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Re: Gift for solving Sakki test
Villager
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2007/12/12 11:38
From San Salvador, El Salvador
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Greetings!

First of all, congratulations to your friend because he has come a long way.

The tanto is a very good idea, IMO I would also consider a scroll and or a bonsai (a living gift that will grow and change thru the coming years, just as a budoka) but that depends if your friend has a greenthumb.

My 2 cents.

Posted on: 5/13 7:12
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DIEGO F. GONZALEZ ARGUMEDO
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Re: Training in hakama
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Ohhhh those Takagi trainings were good, although we had makeshift hakama. I still got mine but is quite bad, the fabric is silky and airy but alas it give you a sort of feeling of wearing one.

I always tuck it on the sides when wearing it.

You know I'll also train in hakama this comming week, thanks for the inspiration!

Posted on: 3/19 0:24
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Kanji for Hacho Ken
Villager
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Greetings!

I was going through some old notes (2001) about my first days of training and I found out a "Hacho Ken".

Doing some research I've found it's Hachō Ken with a long "o" at the end. Does anybody know the kanji for this? BTW: do you use it during training?

I always try to ask for the kanji since my learning method is to relate the name to the actual technique.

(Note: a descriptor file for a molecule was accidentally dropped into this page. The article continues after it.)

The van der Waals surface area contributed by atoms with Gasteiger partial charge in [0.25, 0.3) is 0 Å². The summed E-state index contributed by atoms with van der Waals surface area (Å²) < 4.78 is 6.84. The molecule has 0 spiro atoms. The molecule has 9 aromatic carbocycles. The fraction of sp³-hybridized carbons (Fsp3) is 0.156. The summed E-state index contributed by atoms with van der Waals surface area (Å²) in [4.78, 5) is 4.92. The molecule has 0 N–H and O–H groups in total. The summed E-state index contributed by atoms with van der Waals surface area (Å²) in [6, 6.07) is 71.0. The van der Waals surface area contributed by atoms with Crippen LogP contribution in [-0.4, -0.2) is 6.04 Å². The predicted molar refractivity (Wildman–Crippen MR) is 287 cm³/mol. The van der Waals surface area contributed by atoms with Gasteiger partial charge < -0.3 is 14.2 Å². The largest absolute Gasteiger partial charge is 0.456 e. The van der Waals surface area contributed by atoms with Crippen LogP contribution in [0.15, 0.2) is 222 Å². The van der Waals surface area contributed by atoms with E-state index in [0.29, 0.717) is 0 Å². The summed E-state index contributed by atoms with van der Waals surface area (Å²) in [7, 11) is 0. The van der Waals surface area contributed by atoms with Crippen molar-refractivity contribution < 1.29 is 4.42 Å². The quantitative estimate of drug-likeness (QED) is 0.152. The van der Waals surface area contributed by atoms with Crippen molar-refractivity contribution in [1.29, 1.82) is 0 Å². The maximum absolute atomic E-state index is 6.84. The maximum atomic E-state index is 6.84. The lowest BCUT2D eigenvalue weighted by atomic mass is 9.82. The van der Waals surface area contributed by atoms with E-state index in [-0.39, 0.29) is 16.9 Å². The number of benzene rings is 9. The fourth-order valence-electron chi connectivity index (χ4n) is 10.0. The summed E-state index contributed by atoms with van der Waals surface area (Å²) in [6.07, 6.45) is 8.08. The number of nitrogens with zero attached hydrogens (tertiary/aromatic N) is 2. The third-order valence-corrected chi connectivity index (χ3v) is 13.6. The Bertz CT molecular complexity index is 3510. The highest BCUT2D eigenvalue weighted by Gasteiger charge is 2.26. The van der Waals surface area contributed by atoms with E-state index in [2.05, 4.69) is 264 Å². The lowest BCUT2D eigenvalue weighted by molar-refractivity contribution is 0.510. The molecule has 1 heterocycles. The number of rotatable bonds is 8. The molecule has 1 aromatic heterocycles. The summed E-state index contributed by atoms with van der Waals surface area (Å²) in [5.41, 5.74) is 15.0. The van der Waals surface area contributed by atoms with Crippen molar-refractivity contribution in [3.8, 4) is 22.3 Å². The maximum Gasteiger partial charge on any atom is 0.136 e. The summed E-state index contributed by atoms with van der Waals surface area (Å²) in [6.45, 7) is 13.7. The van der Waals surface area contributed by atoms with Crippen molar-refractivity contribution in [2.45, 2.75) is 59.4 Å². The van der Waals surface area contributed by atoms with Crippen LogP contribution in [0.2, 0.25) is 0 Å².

Thanks!

Posted on: 2016/10/19 6:26
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Re: Kanji for "jun", "takakyoshi" and "kuhi"
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Thank you for the kanji.

And yes, I know better searching in other houses what can be found in mine, but let's face it kanji is quite an obscure aspect of the Bujinkan not only for the complexity of Japanese language but also for Hatsumi sensei's use of homophones.

Thank you once again for your time and knowledge.

Posted on: 2014/2/15 0:43
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Kanji for "jun", "takakyoshi" and "kuhi"
Villager
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Ohhh it's been a while since I posted something here.

Well, I was going through some of my notes and stumbled upon an 80's or 90's classic Ninjutsu approach on the Bujinkan. The technique is called "kuhi" and is, to my understanding part of the nobori kata. It's more acrobatic than anything else but it sure is helpful with cardio training and endurance. Does anyone happen to know the kanji?

Also for jun nagare, I'm quite sure "ju" 柔 is the same as in jutaijutsu or jujutsu or judo or junan taiso. Am I correct? If so, where does the "n" come from?

Last but not least: takakyoshi no kamae. This has been a personal quest for some time now. I found out some things in judo forums and such, "taka" is 高 "tall" and 膝 "shi" is for knee but what about "kyo"? After all I know it's high knee posture but haven't found a reasonable meaning to "kyo". Thank you all.

BTW,
I'm quite curious about kanji and such to get to know the technique. It's a mnemotechnic approach :P

Posted on: 2014/2/8 4:37
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Ihen no Kamae
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Hi,

I'm currently training alone since my teacher is in Mexico and can't visit him that often. I stumbled upon "Ihen no Kamae" and a huge question mark hovered over my head. I remembered training this back in 2001 as a noob (not that I have changed a lot since then) but it was shown to me like this: